Pretend you’re down in Ocean City, and you’re really thirsty. So you decide to be willingly extorted for a bottle of water and mirthfully chug it down.
“That’s good stuff,” you think to yourself. “Clearly, all water is that refreshing.” You then proceed to run out to the ocean, since there’s a bunch of water there and it’s plenty convenient. Alas, your hypothesis is soon proven wrong and you spend the rest of the day feeling a bit woozy, even if the water you bought from a vendor indeed was really, really good.
It never ceases to amaze how two things only tangentially related can be linked together in an argument. And such is the case when sizing up the chances of Georgia Tech coach Paul Johnson to get his offense to work in the ACC and his record against major-college opponents while at Navy.
A number I’ve seen a couple places in the last few weeks declares Navy went 11-19 against BCS conference foes under Johnson (that might not be the number listed, but that’s what I came up with thanks to some research). Take out a miserable 2002 season, and that number improves to 11-13.
Well, that’s it, right? It’s awfully convincing. There’s no reason to stop and think about this. Keep moving along, there’s nothing to see here.
Uh, not so much.
There are plenty of reasons to believe Johnson will be successful in Atlanta. One, past performance is often an indicator of future coaching results. Two, Johnson’s a pretty sharp guy. Three, opponents will be pulling out their hair trying to prepare for a one-shot deal against an option offense. Four, he has a better chance of pulling it off in a league that isn’t, shall we say, as top heavy as the SEC or Big 12.
But his record against BCS conference schools while at Navy? Please don’t trot that argument out.
Let’s take a look at two little charts. The first lists all of Navy’s losses to BCS conference teams between 2002 and 2007. The second lists all of the wins. Here are the setbacks, with score and opponent’s final record included:
OK, that’s not especially interesting on the surface, other than the point that after Johnson’s first season, the Mids didn’t lose to a BCS conference school that finished worse than 5-7. Digging a little deeper, the Mids averaged 18.5 points in losses against teams with .500 or better records from the BCS leagues.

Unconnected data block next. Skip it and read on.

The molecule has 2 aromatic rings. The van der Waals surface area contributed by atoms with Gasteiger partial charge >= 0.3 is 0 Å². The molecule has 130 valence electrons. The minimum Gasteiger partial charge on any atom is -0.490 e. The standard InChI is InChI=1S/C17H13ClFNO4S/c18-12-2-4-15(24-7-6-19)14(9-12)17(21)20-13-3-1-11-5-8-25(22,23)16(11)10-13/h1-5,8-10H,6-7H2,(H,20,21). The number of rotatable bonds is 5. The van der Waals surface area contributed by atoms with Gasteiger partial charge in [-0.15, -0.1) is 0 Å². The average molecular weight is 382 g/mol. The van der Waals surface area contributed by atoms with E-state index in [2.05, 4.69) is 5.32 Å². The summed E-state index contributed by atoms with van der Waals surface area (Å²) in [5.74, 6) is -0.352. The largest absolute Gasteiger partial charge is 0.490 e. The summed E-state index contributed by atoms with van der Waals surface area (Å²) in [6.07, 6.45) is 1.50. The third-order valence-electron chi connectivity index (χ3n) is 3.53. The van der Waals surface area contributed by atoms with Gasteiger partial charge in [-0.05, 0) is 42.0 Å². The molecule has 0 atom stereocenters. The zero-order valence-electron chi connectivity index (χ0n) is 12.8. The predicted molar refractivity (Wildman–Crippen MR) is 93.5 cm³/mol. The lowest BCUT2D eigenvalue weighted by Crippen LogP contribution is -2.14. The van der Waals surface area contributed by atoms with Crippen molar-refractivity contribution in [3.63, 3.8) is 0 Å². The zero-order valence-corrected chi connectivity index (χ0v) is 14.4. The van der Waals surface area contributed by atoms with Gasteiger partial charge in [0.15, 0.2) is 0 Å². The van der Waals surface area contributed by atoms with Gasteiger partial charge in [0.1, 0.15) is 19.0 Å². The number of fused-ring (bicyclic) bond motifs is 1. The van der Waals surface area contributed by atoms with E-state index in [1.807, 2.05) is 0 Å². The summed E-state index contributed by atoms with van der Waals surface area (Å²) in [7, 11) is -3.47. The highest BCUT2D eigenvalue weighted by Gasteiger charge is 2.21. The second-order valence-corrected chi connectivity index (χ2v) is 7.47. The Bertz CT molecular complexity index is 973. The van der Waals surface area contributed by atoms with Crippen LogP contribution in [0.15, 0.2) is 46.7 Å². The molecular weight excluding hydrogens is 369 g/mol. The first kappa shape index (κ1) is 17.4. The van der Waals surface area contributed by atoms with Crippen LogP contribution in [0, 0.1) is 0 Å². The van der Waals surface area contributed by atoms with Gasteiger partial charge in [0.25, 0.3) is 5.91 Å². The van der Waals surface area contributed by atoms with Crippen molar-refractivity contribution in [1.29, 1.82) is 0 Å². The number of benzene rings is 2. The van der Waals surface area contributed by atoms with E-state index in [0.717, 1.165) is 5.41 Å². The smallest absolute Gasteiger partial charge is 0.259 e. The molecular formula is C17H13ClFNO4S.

Now let’s look at the wins:
Would you look at that? ZERO victories over BCS conference teams with winning records. Not one!
So what does that 11-13 record really prove anyway, other than if conditions at Georgia Tech are identical to Navy, the Yellow Jackets won’t finish last in the Coastal Division by virtue of Duke’s presence?
None of this is meant to knock Johnson. He did a heck of a job at Navy, but one of the most crucial decisions he made was to make the schedule more manageable. There’s nothing wrong with beating up on bad and mediocre teams and getting a few shots a year against more formidable competition.
It’s a strategy that’s helped produce five straight bowl berths, and there isn’t a Navy fan out there thinking “Gosh, it sure would be great to bring back those days of earlier this decade when the schedule featured more big names.” No one in Annapolis wants to deal with a 1-20 record over two years and losses in that span by scores of 48-7, 45-14, 49-26 and 70-7.
It’s also not a slight that Johnson didn’t upend a BCS conference school that wound up with a winning record – he isn’t exactly in a cult of one. Charlie Weatherbie didn’t either. Neither did George Chaump. Or Elliot Uzelac.
You have to go all the way back to the 1985 season opener (under Gary Tranquill) to find an eventual BCS conference member that (a) Navy beat and (b) went on to post a winning record. That was Virginia, which produced a 6-5 season that year. In fairness, California was 6-5 in 1996 before losing to Navy in the Aloha Bowl.
OK, history lesson over. The point is there are many ways to argue Johnson will succeed at Georgia Tech with a scheme that’s been seen in major college football about as much as a coelacanth in the last five years.
But pointing out all of those glorious victories over Duke and Vanderbilt is a thoroughly uncompelling and unconvincing way to go about it.